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 Post subject: Re: Suspension design
PostPosted: March 20, 2007, 6:29 pm 
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Location: Charleston, WV
JagLite wrote:
Well, Chetco, it has been over a year hasn't it?
Have you found the numbers you were looking for?

Great program, thanks for posting it.
I am just starting the design process and am interested in how others are doing who have used the Wishbone program.

Any updates anyone?

Freezing in Alaska
JagLite


Yeah I have the numbers I'm looking for, I just need some time to spend fabricating. Also, FWIWI just started on my suspension design about 4 months ago. :P

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 Post subject: Suspension design
PostPosted: March 27, 2007, 5:34 pm 
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Well, DUH. :roll:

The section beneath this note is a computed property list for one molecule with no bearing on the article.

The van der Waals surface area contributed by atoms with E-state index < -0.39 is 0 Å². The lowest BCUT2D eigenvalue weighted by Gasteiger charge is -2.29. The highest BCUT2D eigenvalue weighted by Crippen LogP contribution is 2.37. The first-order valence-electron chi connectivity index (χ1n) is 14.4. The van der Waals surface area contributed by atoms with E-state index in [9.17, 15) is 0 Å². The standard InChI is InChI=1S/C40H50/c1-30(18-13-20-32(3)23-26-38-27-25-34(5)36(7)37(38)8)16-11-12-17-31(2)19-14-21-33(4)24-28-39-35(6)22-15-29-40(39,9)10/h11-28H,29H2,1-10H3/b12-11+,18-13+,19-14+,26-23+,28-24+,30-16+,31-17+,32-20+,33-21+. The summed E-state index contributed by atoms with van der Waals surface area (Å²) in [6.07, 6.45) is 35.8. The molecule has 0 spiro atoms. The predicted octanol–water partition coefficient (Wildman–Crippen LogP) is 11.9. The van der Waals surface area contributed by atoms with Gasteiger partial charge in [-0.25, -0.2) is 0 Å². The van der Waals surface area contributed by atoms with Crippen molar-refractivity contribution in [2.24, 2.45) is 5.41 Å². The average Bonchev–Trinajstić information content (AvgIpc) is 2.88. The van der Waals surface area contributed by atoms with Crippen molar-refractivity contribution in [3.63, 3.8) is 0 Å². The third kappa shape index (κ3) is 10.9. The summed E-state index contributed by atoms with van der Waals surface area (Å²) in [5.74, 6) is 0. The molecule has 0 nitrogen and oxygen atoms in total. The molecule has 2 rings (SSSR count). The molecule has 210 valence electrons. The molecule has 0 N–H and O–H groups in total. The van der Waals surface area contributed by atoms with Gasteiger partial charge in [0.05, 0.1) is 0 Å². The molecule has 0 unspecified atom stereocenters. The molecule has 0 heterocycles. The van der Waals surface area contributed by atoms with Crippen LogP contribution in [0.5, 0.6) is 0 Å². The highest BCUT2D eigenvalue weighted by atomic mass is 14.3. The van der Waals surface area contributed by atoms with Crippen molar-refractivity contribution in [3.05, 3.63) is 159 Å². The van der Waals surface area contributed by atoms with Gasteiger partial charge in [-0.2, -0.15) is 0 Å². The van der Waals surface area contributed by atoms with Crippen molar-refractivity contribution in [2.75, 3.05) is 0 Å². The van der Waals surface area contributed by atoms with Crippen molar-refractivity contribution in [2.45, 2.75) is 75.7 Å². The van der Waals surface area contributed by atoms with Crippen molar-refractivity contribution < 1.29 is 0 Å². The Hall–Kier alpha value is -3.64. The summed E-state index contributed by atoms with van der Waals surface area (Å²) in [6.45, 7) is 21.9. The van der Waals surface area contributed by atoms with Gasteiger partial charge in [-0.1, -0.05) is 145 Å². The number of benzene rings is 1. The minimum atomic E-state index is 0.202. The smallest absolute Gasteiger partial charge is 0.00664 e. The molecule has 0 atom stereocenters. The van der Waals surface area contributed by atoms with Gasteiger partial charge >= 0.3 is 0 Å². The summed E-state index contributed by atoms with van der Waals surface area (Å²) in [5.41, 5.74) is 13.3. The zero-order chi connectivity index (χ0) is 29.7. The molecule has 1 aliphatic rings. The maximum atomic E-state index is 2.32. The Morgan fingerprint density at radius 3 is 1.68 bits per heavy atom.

I looked at the date of your first post and for some reason I read 2005 instead of 2006 so I thought it was over a year. Must be a leap year for my brain. Or is it the long cold dark winter nights up here in Alaska I wonder. Glad I have a heated garage!

I have been having fun playing with the inboard locations and comparing the results. So far, I have not found anything that is very good though. I'll keep playing with it. Boy does it suck up the time too! It is like a time vortex. I sit down at the computer and next thing I know is 4 hours have zipped by.

I am interested in how others are doing with the program. How tight are you able to confine the RC and the IC? I can get one or the other close but not both. I am not so concerned with camber change as my car will only have 2.5" total movement. ( 1.5" up & 1" down, FSAE car )

JagLite


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PostPosted: March 28, 2007, 10:52 am 
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Location: Lanark Highlands, ON
violentblue wrote:
keeps crashing for me


I had a problem with the software too. Not being a Windows guy I didn't have a Windows box lying around to run the software. I couldn't get it to work in Linux under Wine so I cobbled together an old boat anchor Windows machine to run the software.